On the 17th March every year, Irish spirit kicks in, the world is painted green and Guinness is drank by the gallon, but how much do you know about the man being celebrated?
Irish folklore tells us that St Patrick famously chased the snakes out of Ireland in the 5th century, but the patron saint did much more for the Emerald Isle than rid them of snakes, even though he wasn’t actually Irish!
St Patrick was in fact a Welshman, born to wealthy parents, but was kidnapped by a gang of Irish marauders and sold into slavery. After spending five years working as a shepherd, he escaped and walked 200 miles from Mayo to the north coast, with a plan to leave Ireland.
Patrick trained in religious education in Auxerre for 15 years, before returning to Ireland as a Roman Anglo Bishop, with the task of spreading Christianity in Ireland.
As it turned out, Patrick was pretty good at the role, as he incorporated traditional Irish rituals such as bonfires into his teachings and is also credited with creating the iconic Celtic cross, which you’ll probably see tattooed on endless 30 – 40 year olds if you have a scan around any town in Britain!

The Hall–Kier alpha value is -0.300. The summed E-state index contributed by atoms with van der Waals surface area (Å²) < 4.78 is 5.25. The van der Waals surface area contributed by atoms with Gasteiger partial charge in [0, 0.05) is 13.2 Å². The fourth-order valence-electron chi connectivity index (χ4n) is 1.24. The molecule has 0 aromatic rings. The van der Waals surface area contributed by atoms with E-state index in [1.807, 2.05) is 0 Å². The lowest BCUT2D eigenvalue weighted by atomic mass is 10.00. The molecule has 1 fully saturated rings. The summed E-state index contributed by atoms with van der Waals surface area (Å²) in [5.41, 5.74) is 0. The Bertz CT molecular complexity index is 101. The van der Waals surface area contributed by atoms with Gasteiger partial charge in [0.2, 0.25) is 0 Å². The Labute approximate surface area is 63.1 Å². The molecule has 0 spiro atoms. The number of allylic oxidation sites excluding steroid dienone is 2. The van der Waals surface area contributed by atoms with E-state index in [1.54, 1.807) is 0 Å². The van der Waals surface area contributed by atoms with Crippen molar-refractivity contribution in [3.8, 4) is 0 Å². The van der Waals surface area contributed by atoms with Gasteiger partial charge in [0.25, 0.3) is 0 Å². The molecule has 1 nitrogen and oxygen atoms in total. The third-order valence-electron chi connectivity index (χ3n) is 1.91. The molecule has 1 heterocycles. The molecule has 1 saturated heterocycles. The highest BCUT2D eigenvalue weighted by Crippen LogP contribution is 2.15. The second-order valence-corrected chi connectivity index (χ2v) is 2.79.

This work upset the high ranking members of society, known as the Celtic Druids, and poor Paddy was thrown in prison, only to escape on numerous occasions and continue with his work, which lasted for around thirty years in total.
Patrick died on 17th March 461 AD, and he is estimated to have been 75 years old – a fine feat in the days before modern medicine. From this day forward, St Patrick’s Day was celebrated on the 17th March to celebrate his life and impact on Irish culture.
As you may have guessed, St Patrick’s Day celebrations have changed drastically from their beginnings. Leprechauns, Guinness and party spirit have kicked in and the 17th of March is now an excuse to paint yourself green and act like an eejit all day!